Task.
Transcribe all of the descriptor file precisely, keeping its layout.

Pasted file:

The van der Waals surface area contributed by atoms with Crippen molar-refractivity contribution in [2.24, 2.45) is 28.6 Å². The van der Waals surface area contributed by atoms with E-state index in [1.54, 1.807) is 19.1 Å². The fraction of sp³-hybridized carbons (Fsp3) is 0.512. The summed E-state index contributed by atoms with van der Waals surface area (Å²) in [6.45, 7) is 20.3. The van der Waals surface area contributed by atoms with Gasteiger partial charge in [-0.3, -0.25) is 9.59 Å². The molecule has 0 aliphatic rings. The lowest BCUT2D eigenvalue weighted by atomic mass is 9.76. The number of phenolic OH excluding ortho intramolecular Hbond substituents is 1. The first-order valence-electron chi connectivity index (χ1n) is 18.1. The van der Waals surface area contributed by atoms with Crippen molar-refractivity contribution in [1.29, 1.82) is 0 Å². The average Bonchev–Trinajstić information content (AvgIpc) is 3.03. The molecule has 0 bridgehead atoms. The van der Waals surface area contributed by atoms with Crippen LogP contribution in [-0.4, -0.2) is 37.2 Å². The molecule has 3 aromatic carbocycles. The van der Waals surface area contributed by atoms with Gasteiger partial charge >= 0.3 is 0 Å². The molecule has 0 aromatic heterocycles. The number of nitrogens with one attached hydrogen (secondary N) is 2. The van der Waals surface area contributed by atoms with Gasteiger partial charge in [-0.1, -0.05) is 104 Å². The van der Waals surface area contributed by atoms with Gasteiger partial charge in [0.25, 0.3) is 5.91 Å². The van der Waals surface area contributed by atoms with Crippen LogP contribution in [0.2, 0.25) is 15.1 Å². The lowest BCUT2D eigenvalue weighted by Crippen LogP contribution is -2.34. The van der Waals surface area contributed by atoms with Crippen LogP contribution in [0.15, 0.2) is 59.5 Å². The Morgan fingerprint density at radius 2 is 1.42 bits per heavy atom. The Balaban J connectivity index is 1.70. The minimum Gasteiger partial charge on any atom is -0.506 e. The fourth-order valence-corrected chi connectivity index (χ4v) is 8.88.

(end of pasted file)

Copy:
The van der Waals surface area contributed by atoms with Crippen molar-refractivity contribution in [2.24, 2.45) is 28.6 Å². The van der Waals surface area contributed by atoms with E-state index in [1.54, 1.807) is 19.1 Å². The fraction of sp³-hybridized carbons (Fsp3) is 0.512. The summed E-state index contributed by atoms with van der Waals surface area (Å²) in [6.45, 7) is 20.3. The van der Waals surface area contributed by atoms with Gasteiger partial charge in [-0.3, -0.25) is 9.59 Å². The molecule has 0 aliphatic rings. The lowest BCUT2D eigenvalue weighted by atomic mass is 9.76. The number of phenolic OH excluding ortho intramolecular Hbond substituents is 1. The first-order valence-electron chi connectivity index (χ1n) is 18.1. The van der Waals surface area contributed by atoms with Crippen molar-refractivity contribution in [1.29, 1.82) is 0 Å². The average Bonchev–Trinajstić information content (AvgIpc) is 3.03. The molecule has 0 bridgehead atoms. The van der Waals surface area contributed by atoms with Crippen LogP contribution in [-0.4, -0.2) is 37.2 Å². The molecule has 3 aromatic carbocycles. The van der Waals surface area contributed by atoms with Gasteiger partial charge >= 0.3 is 0 Å². The molecule has 0 aromatic heterocycles. The number of nitrogens with one attached hydrogen (secondary N) is 2. The van der Waals surface area contributed by atoms with Gasteiger partial charge in [-0.1, -0.05) is 104 Å². The van der Waals surface area contributed by atoms with Gasteiger partial charge in [0.25, 0.3) is 5.91 Å². The van der Waals surface area contributed by atoms with Crippen LogP contribution in [0.2, 0.25) is 15.1 Å². The lowest BCUT2D eigenvalue weighted by Crippen LogP contribution is -2.34. The van der Waals surface area contributed by atoms with Crippen LogP contribution in [0.15, 0.2) is 59.5 Å². The Morgan fingerprint density at radius 2 is 1.42 bits per heavy atom. The Balaban J connectivity index is 1.70. The minimum Gasteiger partial charge on any atom is -0.506 e. The fourth-order valence-corrected chi connectivity index (χ4v) is 8.88.